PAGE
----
I love tropical-looking plants. Of course, I won’t be going to the jungle anytime soon. Doesn’t matter though-I can bring the jungle experience to myself instead. How? By growing my own tropical-like plants in the comfort of my home. One such plant is the rubber tree (Ficus elastica), a native of Southeast Asia and the Amazon region of Central and South America. This tropical evergreen has large, glossy green leaves that are not only stunning (and about as tropical as one can get), but the plant also has an interesting history. Rubber tree plants make exceptional additions to the home-adding color, character, and interest year round. No winter blahs here. You’ll always have a cheery green plant to make those wintry days melt away. Even when the plants are dormant, they remain green and lively looking. They’re easy to grow and care for too. It’s no wonder why rubber trees make such great houseplants.
So how does one grow this tropical evergreen? First, you gotta get one, either from a plant nursery or through family and friends (cuttings). The rest is simple. Stick the plant in a pot large enough to accommodate the roots (repotting may be needed as it grows) with well-draining potting soil (and don’t forget the pot should provide adequate drainage as well). Water it thoroughly and then place your rubber tree in a well-lit area, preferably somewhere with bright light. These plants need little fertilizer, but when they do, use a water-soluble fertilizer at about half the recommended strength. Keep your rubber tree moist (not soggy) and provide it with adequate humidity. This can be done through daily misting, the use of a humidifier, or by setting the plant on a water-filled tray of pebbles. Take care not to over water the rubber tree plant. In fact, water it only when the soil feels fairly dry. In winter, monthly watering should be sufficient. It’s also important to keep the leaves clean, so wipe it done from time to time with a damp cloth. This will also keep the leaves shiny, so don’t run out and buy all those fancy shine products-many only clog the plant’s pores anyway.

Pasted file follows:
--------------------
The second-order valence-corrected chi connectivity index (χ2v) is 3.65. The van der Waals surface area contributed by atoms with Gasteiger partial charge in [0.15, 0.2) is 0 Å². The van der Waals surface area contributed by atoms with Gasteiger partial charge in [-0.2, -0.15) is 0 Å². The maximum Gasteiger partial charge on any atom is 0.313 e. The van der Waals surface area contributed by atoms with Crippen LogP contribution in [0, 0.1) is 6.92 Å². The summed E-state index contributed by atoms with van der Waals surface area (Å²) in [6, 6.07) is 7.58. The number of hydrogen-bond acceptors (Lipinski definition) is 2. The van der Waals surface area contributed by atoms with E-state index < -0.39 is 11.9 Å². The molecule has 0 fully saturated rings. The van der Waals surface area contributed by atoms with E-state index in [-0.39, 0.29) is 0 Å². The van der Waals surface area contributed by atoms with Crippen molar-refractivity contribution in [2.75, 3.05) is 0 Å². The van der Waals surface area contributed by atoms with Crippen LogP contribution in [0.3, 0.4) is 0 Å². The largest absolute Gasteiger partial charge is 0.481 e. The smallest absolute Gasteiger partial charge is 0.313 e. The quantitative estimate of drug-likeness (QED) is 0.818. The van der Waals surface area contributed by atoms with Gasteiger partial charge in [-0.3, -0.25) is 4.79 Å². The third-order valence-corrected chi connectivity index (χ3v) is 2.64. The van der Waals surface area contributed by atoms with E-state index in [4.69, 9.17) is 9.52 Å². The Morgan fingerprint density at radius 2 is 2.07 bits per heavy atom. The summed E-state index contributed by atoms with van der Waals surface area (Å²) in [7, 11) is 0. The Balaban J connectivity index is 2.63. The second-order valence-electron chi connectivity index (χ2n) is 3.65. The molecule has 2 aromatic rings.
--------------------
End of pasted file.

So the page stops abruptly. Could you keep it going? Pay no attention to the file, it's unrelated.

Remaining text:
In their native tropical habitats, rubber trees can get quite large. In the home, however, they reach only about five to eight feet tall (which is still rather large). Therefore, you may want to trim it back now and then, especially any unsightly growth. Spring is a good time for this task. It’s also a good time for taking cuttings, which root easily. That leads me back to the beginning…hit your friends, neighbors, or family up for a rubber tree cutting (or two) so you can bring a taste of the jungle right into your living room! Oh, and before I forget, the interesting history I previously mentioned has to do with how the rubber tree plant got its name. The white sap (which you’ll find to be rather sticky when pruning) was commonly harvested (and still is) to make rubber products. In fact, this is what has been termed “latex” by many. Pretty cool, huh?
Resources: personal experience
The Complete Houseplant Survival Manual: essential know-how for keeping (not killing) more than 160 indoor plants by Barbara Pleasant
About the Rainforest by Heather Johanasen